European Commission President Ursula von der Leyen will continue to the member states this week to “personally submit an assessment of the EU executive’s national plan for the recovery of Covid-19.”
On Monday (July 19), Von der Lein will travel to Prague to meet with Czech Prime Minister Andrej Babiš to officially approve his plan.
Previously, the committee’s own audit found that Babiš had violated the EU’s conflict of interest laws, and his company had to repay the EU subsidies received in 2017 of approximately 11 million euros. Babiš denied any wrongdoing.
Von der Leyen will be accompanied by the vice chairman of the committee, Věra Jourová, who is from the same political party as Babiš.
On Sunday (July 25), von der Lein will meet with Prime Minister Sebastian Kurz in Austria as part of her recovery plan.
At the same time, the committee has not yet commented on the approval of the Hungary plan, which has been postponed until the two-month deadline for the committee’s evaluation.
Hungarian Justice Minister Judit Varga said that after the promulgation of the so-called “child protection” law in Hungary, the commission had postponed the planned visit of Von der Lein to Budapest. The committee stated that the law discriminates against LGBTIQ persons and initiated related infringement procedures last week.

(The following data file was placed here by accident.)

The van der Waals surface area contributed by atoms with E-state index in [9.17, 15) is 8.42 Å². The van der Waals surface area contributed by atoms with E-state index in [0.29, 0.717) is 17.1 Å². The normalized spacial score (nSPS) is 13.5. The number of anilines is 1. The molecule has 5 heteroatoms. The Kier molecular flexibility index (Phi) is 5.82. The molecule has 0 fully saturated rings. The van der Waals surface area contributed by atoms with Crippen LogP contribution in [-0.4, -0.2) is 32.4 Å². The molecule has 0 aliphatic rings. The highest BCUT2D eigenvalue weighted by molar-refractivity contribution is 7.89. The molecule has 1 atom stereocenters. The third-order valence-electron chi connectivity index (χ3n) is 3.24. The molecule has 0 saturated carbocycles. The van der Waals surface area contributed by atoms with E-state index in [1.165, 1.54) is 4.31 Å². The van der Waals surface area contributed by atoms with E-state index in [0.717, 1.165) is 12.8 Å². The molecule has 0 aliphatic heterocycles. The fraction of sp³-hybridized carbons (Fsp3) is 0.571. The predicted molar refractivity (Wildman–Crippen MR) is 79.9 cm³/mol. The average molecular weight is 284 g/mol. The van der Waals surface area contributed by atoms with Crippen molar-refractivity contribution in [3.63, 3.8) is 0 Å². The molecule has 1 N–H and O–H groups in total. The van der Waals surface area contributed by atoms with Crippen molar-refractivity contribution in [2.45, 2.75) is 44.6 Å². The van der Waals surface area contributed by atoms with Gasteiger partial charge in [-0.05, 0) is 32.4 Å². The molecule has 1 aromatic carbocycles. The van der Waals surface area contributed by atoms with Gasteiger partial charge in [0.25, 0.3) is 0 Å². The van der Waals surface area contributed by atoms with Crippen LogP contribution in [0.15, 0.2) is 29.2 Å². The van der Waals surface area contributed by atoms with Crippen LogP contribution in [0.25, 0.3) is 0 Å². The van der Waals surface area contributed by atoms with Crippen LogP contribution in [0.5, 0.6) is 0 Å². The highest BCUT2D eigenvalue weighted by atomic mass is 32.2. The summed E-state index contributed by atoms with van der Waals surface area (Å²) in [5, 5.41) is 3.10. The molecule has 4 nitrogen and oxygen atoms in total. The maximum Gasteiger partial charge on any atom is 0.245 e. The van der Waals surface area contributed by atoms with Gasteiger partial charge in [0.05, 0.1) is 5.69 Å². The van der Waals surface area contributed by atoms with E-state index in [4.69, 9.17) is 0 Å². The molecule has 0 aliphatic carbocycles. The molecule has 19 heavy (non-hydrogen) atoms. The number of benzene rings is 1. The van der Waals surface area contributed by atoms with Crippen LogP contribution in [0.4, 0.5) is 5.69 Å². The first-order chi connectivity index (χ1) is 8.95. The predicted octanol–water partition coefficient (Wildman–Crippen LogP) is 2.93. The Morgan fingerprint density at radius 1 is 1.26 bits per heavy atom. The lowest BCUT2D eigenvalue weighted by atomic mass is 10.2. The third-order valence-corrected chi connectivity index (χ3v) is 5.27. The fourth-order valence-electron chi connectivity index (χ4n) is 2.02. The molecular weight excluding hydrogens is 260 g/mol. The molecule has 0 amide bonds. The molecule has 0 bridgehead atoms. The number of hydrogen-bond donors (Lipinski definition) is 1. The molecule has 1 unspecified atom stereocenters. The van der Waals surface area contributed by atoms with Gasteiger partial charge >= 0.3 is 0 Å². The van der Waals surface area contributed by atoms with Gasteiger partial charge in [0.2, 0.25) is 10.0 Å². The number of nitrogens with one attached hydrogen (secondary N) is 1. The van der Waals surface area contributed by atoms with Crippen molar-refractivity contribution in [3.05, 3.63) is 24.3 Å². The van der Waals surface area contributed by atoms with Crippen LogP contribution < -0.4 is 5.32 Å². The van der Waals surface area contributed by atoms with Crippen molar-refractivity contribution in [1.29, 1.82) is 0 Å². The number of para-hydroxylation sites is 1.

“It is also unfortunate that the committee conflated ideological positions with financial professional issues,” Varga said in a Facebook post on Friday.
“Hungary RRF [recovery and resilience fund] So far, the negotiations are progressing smoothly. Therefore, we do not understand why another ideological witch hunt is needed. Hungarians have the right to receive RFF funds because they work for it! “Varga added, adding that Hungary “will not allow LGBTQ activists among our children. This will harm the committee.”
The committee did not comment on whether the chairman of the committee did postpone the visit because of the new law.
A spokesperson for the committee said that the EU executive’s assessment of Hungary’s national plan is still continuing.
Rule of law report
The committee is expected to release a new annual rule of law report on Tuesday (July 20), which will be the second annual assessment of the state of the rule of law in member states by the EU executive agency.
Part of it should serve as the basis for future actions against member states that violate EU rules and principles of the rule of law.
The European Commissioner for Justice Didier Reynders will publish the report, which may provoke criticism from Hungary and Poland.
The EU Affairs Minister will hold an informal meeting in Slovenia on Thursday (July 22). The agenda of the meeting will include the Rule of Law, Enlargement and the Future of Europe Conference.
EUobserver’s weekly agenda will be over the summer vacation. We will review what is going to happen in the EU in September.